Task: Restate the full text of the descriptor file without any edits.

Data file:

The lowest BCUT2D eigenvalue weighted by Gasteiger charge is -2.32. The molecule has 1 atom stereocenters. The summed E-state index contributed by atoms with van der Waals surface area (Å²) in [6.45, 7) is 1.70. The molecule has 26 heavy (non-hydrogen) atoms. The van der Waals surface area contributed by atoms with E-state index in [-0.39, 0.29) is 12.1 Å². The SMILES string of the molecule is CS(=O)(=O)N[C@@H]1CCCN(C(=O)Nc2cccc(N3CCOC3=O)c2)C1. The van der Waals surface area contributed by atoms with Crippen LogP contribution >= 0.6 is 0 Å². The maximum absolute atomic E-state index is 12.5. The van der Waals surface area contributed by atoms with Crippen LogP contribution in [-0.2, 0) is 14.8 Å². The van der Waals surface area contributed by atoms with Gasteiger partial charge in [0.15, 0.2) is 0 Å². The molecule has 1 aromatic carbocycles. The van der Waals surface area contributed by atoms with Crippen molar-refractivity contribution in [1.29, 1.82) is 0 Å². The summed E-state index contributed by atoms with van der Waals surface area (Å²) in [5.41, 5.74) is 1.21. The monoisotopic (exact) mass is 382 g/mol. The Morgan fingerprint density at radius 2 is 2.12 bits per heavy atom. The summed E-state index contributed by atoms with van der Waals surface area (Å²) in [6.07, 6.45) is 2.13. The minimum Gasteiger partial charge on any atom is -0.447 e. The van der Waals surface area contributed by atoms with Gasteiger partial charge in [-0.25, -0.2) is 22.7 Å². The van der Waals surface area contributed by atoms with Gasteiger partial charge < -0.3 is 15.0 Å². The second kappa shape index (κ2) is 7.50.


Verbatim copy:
The lowest BCUT2D eigenvalue weighted by Gasteiger charge is -2.32. The molecule has 1 atom stereocenters. The summed E-state index contributed by atoms with van der Waals surface area (Å²) in [6.45, 7) is 1.70. The molecule has 26 heavy (non-hydrogen) atoms. The van der Waals surface area contributed by atoms with E-state index in [-0.39, 0.29) is 12.1 Å². The SMILES string of the molecule is CS(=O)(=O)N[C@@H]1CCCN(C(=O)Nc2cccc(N3CCOC3=O)c2)C1. The van der Waals surface area contributed by atoms with Crippen LogP contribution >= 0.6 is 0 Å². The maximum absolute atomic E-state index is 12.5. The van der Waals surface area contributed by atoms with Crippen LogP contribution in [-0.2, 0) is 14.8 Å². The van der Waals surface area contributed by atoms with Gasteiger partial charge in [0.15, 0.2) is 0 Å². The molecule has 1 aromatic carbocycles. The van der Waals surface area contributed by atoms with Crippen molar-refractivity contribution in [1.29, 1.82) is 0 Å². The summed E-state index contributed by atoms with van der Waals surface area (Å²) in [5.41, 5.74) is 1.21. The monoisotopic (exact) mass is 382 g/mol. The Morgan fingerprint density at radius 2 is 2.12 bits per heavy atom. The summed E-state index contributed by atoms with van der Waals surface area (Å²) in [6.07, 6.45) is 2.13. The minimum Gasteiger partial charge on any atom is -0.447 e. The van der Waals surface area contributed by atoms with Gasteiger partial charge in [-0.25, -0.2) is 22.7 Å². The van der Waals surface area contributed by atoms with Gasteiger partial charge < -0.3 is 15.0 Å². The second kappa shape index (κ2) is 7.50.